The AASL Task Force on the School Librarian's Role in Reading walked us through their position statement and the wealth of resources in the wonderful toolkit they have developed.
A colleague from Maui sitting nearby just showed me that she has included my photo on her blog, so here is evidence that I am actively engaged in this conference presentation.
Saturday, November 7, 2009
I've not had a moment to contribute to MSLA en Mass. Thanks to Karen Kosko for her post. I know there are many MSLA members here, but we've been scurrying in all directions! Valerie Diggs, Linda Friel, Gerri Fegan, Chris Swerling and I are all presenters this year. Fortunately, there are many attendees posting on Twitter (#aasl2009), Flickr and the AASL conference blog.
Thursday, November 5, 2009
I was very happy to find that my hotel is right across the street from the Main Library at Charlotte and just a few blocks from Imaginon (the complete building dedicated to Charlotte children's public library and the Children's Theatre of Charlotte).
I was immediately impressed by the architecture and attention to detail in both spaces. Quotes about reading and learning surround you. Everything looks new and bright and inviting. The library has careful designed the space with collaborative work in mind. Long gone is the endless and overwhelming maze of stacks - here things are laid out for you, easy to find and enticing. Much like a bookstore.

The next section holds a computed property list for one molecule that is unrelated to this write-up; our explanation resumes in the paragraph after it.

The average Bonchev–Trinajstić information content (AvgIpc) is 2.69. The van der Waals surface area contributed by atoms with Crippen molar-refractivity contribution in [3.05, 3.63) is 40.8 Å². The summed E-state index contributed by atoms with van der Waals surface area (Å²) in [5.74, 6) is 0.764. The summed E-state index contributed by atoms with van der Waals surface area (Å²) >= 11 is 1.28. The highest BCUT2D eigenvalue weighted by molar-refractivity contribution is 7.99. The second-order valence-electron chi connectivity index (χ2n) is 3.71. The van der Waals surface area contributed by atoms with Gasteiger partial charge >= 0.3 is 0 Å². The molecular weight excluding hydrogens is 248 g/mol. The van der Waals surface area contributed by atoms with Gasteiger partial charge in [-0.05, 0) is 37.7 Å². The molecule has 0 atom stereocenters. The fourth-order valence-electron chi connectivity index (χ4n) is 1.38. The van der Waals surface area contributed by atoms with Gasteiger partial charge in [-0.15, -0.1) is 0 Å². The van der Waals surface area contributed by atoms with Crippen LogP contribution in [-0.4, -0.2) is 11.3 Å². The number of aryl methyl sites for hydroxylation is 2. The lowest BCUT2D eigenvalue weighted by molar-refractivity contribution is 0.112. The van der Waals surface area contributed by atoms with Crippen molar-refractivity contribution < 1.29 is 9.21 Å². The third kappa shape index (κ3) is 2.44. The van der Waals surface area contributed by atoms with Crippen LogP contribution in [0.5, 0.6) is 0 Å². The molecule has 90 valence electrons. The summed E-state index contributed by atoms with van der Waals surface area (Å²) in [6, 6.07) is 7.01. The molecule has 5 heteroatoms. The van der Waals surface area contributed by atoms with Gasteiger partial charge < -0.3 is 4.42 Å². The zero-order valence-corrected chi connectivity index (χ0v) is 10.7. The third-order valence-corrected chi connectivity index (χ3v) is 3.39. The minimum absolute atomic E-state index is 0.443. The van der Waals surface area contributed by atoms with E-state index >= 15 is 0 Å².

One of the highlights of the main library is the Virtual Village - with 90 computers available for public use. Reminiscent of an Internet cafe, it was busy on a Wednesday morning. The library even includes a game room and various conferences areas throughout.
Imaginon is amazing - three stories of space dedicated to children. The younger children's library was a bustle of activity. The space is extraordinary - with art both both by children and adults surrounding you, interactive exhibits and a full functioning children's theatre. The young adult wing was laid out with teens in mind - using booth seating and displays. I can't wait to go back.